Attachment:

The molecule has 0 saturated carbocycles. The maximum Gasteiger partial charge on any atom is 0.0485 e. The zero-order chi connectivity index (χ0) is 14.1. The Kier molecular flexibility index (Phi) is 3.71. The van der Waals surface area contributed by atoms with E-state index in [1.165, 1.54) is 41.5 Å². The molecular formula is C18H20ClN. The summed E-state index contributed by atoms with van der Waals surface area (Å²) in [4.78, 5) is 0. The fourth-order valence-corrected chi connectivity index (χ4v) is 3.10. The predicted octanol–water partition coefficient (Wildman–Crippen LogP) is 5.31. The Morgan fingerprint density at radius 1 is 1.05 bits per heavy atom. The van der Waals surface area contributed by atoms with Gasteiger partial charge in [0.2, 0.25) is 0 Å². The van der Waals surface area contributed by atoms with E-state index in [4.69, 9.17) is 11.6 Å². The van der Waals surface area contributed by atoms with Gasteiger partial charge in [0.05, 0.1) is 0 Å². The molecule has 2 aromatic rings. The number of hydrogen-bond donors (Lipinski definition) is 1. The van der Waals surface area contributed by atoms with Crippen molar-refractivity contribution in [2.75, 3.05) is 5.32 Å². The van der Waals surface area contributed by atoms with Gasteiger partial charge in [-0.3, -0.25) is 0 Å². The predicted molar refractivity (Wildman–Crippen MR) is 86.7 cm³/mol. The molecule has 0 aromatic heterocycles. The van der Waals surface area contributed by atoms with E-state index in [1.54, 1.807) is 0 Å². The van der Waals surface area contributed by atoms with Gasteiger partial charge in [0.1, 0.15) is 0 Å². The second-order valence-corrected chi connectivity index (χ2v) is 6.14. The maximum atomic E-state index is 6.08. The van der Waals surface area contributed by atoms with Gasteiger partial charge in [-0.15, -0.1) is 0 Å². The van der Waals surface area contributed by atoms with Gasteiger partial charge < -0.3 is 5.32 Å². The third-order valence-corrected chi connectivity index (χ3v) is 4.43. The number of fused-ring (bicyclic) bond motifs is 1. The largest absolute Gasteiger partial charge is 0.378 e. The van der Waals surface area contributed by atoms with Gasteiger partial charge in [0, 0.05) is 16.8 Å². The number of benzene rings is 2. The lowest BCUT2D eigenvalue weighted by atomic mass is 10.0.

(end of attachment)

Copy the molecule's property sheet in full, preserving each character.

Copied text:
The molecule has 0 saturated carbocycles. The maximum Gasteiger partial charge on any atom is 0.0485 e. The zero-order chi connectivity index (χ0) is 14.1. The Kier molecular flexibility index (Phi) is 3.71. The van der Waals surface area contributed by atoms with E-state index in [1.165, 1.54) is 41.5 Å². The molecular formula is C18H20ClN. The summed E-state index contributed by atoms with van der Waals surface area (Å²) in [4.78, 5) is 0. The fourth-order valence-corrected chi connectivity index (χ4v) is 3.10. The predicted octanol–water partition coefficient (Wildman–Crippen LogP) is 5.31. The Morgan fingerprint density at radius 1 is 1.05 bits per heavy atom. The van der Waals surface area contributed by atoms with Gasteiger partial charge in [0.2, 0.25) is 0 Å². The van der Waals surface area contributed by atoms with E-state index in [4.69, 9.17) is 11.6 Å². The van der Waals surface area contributed by atoms with Gasteiger partial charge in [0.05, 0.1) is 0 Å². The molecule has 2 aromatic rings. The number of hydrogen-bond donors (Lipinski definition) is 1. The van der Waals surface area contributed by atoms with Crippen molar-refractivity contribution in [2.75, 3.05) is 5.32 Å². The van der Waals surface area contributed by atoms with Gasteiger partial charge in [-0.3, -0.25) is 0 Å². The predicted molar refractivity (Wildman–Crippen MR) is 86.7 cm³/mol. The molecule has 0 aromatic heterocycles. The van der Waals surface area contributed by atoms with E-state index in [1.54, 1.807) is 0 Å². The van der Waals surface area contributed by atoms with Gasteiger partial charge in [0.1, 0.15) is 0 Å². The second-order valence-corrected chi connectivity index (χ2v) is 6.14. The maximum atomic E-state index is 6.08. The van der Waals surface area contributed by atoms with Gasteiger partial charge in [-0.15, -0.1) is 0 Å². The van der Waals surface area contributed by atoms with Gasteiger partial charge < -0.3 is 5.32 Å². The third-order valence-corrected chi connectivity index (χ3v) is 4.43. The number of fused-ring (bicyclic) bond motifs is 1. The largest absolute Gasteiger partial charge is 0.378 e. The van der Waals surface area contributed by atoms with Gasteiger partial charge in [0, 0.05) is 16.8 Å². The number of benzene rings is 2. The lowest BCUT2D eigenvalue weighted by atomic mass is 10.0.